Kineret Warnings and Precautions

If you have any current infections, any allergies, or a history of hepatitis B or tuberculosis, make sure to let your healthcare provider know before taking Kineret. Warnings and precautions also include watching out for certain drug interactions, using the drug with caution if you are pregnant, and avoiding Kineret if you are allergic to any components of the medicine.

Kineret: What Should I Tell My Healthcare Provider?

You should talk with your healthcare provider prior to taking Kineret® (anakinra) if you have:
  • Any disease that weakens the immune system, such as diabetes, cancer, HIV, or AIDS
  • Any current infection
  • Infections that come and go (such as cold sores)
  • Plans to receive vaccinations
  • A history of hepatitis B infection or tuberculosis
  • Exposure to chickenpox or tuberculosis (TB)
  • Any allergies, including allergies to food, dyes, latex, or preservatives.
Also, let your healthcare provider know if you are:
  • Pregnant or thinking of becoming pregnant
  • Breastfeeding.
Make sure to tell your healthcare provider about all other medicines you are taking, including prescription and non-prescription medicines, vitamins, and herbal supplements.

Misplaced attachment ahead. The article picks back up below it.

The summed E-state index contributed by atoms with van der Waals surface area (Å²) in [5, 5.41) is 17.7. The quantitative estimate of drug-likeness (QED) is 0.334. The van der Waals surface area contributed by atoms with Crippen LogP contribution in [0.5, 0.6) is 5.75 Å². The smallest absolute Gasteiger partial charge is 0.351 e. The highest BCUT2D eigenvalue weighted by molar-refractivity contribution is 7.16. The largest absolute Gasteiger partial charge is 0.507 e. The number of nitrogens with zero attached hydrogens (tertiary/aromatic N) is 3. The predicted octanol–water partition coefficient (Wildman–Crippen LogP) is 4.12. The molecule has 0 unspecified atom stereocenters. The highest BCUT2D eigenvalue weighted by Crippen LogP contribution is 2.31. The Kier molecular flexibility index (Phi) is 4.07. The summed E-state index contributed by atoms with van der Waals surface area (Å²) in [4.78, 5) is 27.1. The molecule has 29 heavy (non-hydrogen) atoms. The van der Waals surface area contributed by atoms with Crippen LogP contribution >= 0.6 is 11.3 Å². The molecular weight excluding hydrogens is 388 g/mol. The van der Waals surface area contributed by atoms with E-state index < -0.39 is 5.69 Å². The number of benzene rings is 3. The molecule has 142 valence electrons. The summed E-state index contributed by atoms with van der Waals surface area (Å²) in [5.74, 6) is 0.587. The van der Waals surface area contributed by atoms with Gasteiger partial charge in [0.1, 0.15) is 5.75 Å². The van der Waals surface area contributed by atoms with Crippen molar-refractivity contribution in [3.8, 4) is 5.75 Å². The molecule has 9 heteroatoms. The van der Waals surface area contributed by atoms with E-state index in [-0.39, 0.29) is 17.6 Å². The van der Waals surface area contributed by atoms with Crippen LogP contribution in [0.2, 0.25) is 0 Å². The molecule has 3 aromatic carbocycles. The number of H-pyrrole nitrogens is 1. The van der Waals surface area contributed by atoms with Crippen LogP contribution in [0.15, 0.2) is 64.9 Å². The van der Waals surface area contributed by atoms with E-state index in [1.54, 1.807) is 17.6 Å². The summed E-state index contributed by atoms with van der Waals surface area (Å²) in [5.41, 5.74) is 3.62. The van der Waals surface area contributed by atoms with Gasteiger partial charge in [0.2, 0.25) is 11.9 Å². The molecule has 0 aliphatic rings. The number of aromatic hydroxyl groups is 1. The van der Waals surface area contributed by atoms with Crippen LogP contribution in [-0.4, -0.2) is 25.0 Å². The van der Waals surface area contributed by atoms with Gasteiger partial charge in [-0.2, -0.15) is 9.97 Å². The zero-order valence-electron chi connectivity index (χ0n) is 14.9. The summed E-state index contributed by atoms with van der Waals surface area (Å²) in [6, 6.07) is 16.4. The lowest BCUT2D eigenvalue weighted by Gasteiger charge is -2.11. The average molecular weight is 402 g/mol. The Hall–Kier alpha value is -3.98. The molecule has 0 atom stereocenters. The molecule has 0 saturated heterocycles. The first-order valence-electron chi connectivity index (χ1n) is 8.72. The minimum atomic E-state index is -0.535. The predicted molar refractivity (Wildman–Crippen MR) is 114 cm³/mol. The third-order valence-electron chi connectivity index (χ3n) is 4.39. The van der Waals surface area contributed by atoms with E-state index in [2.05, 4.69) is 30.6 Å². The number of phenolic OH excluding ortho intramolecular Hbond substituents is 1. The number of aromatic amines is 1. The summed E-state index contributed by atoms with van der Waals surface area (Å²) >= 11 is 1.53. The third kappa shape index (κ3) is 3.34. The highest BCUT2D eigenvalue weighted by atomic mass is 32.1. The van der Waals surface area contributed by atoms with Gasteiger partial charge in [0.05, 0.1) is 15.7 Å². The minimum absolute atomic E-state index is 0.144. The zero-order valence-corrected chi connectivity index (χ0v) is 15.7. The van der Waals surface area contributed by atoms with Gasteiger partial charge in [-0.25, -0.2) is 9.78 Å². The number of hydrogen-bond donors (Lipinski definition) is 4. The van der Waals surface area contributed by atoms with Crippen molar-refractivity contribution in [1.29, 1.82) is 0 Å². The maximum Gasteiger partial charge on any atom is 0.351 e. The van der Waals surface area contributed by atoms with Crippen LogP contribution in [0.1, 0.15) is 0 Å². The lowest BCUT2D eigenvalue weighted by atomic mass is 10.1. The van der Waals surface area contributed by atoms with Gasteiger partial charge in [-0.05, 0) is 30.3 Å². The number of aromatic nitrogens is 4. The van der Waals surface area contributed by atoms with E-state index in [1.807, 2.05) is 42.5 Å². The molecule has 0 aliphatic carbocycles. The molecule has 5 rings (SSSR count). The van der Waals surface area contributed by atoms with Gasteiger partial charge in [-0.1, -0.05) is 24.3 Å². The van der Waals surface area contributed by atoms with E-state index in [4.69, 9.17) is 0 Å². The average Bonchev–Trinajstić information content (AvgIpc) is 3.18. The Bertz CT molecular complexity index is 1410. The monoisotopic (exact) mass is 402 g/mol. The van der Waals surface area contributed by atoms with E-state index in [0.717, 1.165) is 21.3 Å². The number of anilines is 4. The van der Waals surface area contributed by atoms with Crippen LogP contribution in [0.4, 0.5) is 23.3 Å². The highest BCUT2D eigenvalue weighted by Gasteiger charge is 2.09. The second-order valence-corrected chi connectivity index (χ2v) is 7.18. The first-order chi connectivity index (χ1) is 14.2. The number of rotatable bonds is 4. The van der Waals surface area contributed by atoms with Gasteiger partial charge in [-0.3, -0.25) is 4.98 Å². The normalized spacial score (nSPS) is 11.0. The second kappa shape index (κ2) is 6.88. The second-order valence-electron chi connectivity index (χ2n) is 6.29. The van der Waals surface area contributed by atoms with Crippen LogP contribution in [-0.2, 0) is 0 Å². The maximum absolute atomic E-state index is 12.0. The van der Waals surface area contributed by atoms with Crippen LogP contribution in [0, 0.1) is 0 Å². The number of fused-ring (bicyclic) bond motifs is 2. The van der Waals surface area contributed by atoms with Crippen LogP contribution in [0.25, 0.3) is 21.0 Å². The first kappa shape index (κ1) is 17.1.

Specific Precautions and Warnings With Kineret

Warnings and precautions to be aware of prior to taking Kineret include the following:
  • Kineret can increase your risk of infections, including serious ones. You should not start this drug if you have an existing infection (even a skin infection). While taking Kineret, tell your healthcare provider right away if you think you may have any type of infection. The medication may not be the best choice for people who get frequent infections. Combining it with certain other medications also increases your risk of dangerous infections.
  • Kineret can cause certain infections (such as hepatitis B or tuberculosis) that have become inactive in the body to become active again. Tell your healthcare provider if you have ever had hepatitis B or tuberculosis before starting treatment.
  • Allergic reactions can occur with Kineret. These reactions include:
    • Rashes
    • Hives
    • Itching
    • Wheezing or difficulty breathing
    • Unusual swelling.
Let your healthcare provider know right away if you think you are having an allergic reaction to Kineret. Also, the needle cover of the syringes contains dry natural rubber, which may cause reactions in people allergic to latex.
  • Kineret can interact with other medications (see Kineret Drug Interactions).
  • Kineret is considered a pregnancy Category B medication. This means that it is probably safe for use during pregnancy, although the full risks are not currently known (see Kineret and Pregnancy).
  • It is not known if Kineret passes through breast milk. Therefore, if you are breastfeeding or plan to start, discuss this with your healthcare provider prior to taking the drug (see Kineret and Breastfeeding).
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